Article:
The first scene in The Turn of the Screw is a fireside in the country where a mixed group of friends and acquaintances are telling ghost stories. The first-person narrator prevails on another man, named Douglas, to read a manuscript left to him by his sister's governess, to whom he was very close, and who left him the manuscript upon her death.
The first person now shifts to the governess, since Douglas is reading her account of the experience aloud. She was hired by a handsome and seductive young man to take care of his nephew and niece, whose parents died in India. He offers her a very generous amount of money, asks her to go live at his country estate in Bly, and says the main condition of the job is that she never write to him of her difficulties of any news of the children, because above all he doesn't want to be troubled.
She receives a warm welcome from the housekeeper, Mrs, Grose, and falls in love with her two charges, Miles and Flora, who are both beautiful, affectionate, precocious, and preternaturally charming. Miles is home from boarding school for the holidays-but before he arrives in the coach the governess receives a letter from his headmaster stating that he has been expelled. She does not ask him or Miles why, but instead keeps Miles at Bly for the summer, teaching him along with his little sister. Several weeks later, she begins to see strange chilling apparitions. She describes them to Mrs. Grose, who explains that they strongly resemble the former governess and the master's former valet-both now dead. Mrs. Grose also mentions that these two, Miss Jessel and Peter Quint, were "infamous" together and under close questioning ambiguously insinuates that Miss Jessel died of a miscarriage or faulty abortion when she left Bly for a short holiday. The apparitions come infrequently, but always in high places or across bodies of water, as if tempting the children into dangerous places.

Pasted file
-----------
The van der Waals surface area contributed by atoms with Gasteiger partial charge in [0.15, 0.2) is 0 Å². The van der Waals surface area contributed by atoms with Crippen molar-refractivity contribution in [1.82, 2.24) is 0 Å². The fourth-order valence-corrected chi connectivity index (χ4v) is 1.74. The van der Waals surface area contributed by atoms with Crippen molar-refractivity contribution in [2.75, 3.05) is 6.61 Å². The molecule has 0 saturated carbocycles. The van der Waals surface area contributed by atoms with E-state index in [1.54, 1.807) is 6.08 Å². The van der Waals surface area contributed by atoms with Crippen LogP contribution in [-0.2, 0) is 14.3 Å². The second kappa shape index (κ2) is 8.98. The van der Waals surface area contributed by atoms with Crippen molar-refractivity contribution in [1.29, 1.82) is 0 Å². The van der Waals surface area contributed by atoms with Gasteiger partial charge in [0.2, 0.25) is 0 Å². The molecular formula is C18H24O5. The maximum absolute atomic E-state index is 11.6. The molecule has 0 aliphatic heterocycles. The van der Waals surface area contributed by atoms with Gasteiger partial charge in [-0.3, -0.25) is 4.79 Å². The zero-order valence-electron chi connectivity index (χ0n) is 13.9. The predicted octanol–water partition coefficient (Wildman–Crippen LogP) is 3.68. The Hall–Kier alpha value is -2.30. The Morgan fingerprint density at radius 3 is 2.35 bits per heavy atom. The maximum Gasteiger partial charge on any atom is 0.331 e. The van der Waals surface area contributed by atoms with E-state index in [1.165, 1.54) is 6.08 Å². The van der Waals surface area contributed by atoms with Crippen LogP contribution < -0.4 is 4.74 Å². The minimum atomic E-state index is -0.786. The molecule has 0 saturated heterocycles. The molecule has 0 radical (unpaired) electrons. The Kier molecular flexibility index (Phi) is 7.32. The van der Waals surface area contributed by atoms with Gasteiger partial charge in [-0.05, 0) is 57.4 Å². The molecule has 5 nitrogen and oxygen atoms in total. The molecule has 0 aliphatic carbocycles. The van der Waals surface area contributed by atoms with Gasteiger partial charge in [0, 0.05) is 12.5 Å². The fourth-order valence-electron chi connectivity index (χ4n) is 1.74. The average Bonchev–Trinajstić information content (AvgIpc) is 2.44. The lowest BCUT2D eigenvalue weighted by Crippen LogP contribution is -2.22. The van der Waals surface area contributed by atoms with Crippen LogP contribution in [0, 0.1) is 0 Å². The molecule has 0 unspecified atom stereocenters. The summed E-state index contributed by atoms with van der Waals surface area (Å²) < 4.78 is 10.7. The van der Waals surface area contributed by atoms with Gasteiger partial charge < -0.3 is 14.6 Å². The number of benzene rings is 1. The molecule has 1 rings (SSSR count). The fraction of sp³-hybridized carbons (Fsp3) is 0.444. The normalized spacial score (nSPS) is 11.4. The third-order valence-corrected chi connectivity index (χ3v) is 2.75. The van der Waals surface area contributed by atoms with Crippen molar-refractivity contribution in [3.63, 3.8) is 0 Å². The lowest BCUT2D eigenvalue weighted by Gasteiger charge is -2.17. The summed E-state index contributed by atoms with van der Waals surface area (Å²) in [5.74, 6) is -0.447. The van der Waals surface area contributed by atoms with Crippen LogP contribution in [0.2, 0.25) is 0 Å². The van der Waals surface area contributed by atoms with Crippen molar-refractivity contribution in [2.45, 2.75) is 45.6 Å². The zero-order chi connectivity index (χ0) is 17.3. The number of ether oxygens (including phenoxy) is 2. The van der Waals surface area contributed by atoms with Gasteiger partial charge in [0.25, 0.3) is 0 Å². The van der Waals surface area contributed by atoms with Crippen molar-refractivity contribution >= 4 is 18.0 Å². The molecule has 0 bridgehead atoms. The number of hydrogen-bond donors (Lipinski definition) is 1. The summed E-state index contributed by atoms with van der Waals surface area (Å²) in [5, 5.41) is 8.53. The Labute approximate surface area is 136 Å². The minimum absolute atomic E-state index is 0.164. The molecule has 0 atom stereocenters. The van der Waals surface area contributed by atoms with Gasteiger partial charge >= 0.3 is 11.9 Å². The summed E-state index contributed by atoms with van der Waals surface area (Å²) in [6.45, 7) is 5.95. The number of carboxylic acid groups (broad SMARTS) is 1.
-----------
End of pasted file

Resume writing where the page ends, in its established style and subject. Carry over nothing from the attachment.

The governess begins to worry that the children see the ghosts, and that they have been corrupted somehow. She fears they collude together to hide their familiarity with the evil ghosts from her, and there is a strange incident when Miles wanders outside in the middle of the night as Flora watches, and then later claims that he was just being bad to show the governess that he could be bad if he wanted to. The governess is afraid to say anything directly to the children, but watches over them like a hawk. She is also vaguely in love with her employer, and wants to heroically protect the children without saying a word to him. However, Miles begins to rebel against her care of him, and asks to be sent back to school so that he can be around other little boys.
The next day Flora disappears while the governess is distracted by listening to Miles play the piano. She rushes out to find her with Mrs. Grose, and locate Flora at the lake where the ghost of Miss Jessel had previously appeared. The governess asks Flora to admit that she is seeing the ghost, and Flora denies everything and becomes so upset that she soon develops a fever and a violent fear of seeing the governess again. The governess is afraid everything is lost, sends Flora to London with Mrs. Grose before Miles can talk to her, and resolves to save Miles on her own. She asks him why he was expelled. He begins to sweat and eventually says it was for saying things to other boys that he liked. He also admits to stealing a letter that the governess had finally decided to send to his uncle. During their talk, Quint's ghost appears to the governess, but Miles can't see it. He frantically asks the governess where it is, then utters a despairing cry and his heart stops beating as she holds him very tightly in her arms.
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Chapters 1, 2, and 3
Chapters 4, 5, and 6
Chapters 7, 8, and 9
Chapters 10, 11, and 12
Chapters 13, 14, and 15
Chapters 16, 17, and 18
Chapters 19, 20, and 21
Chapters 22, 23, and 24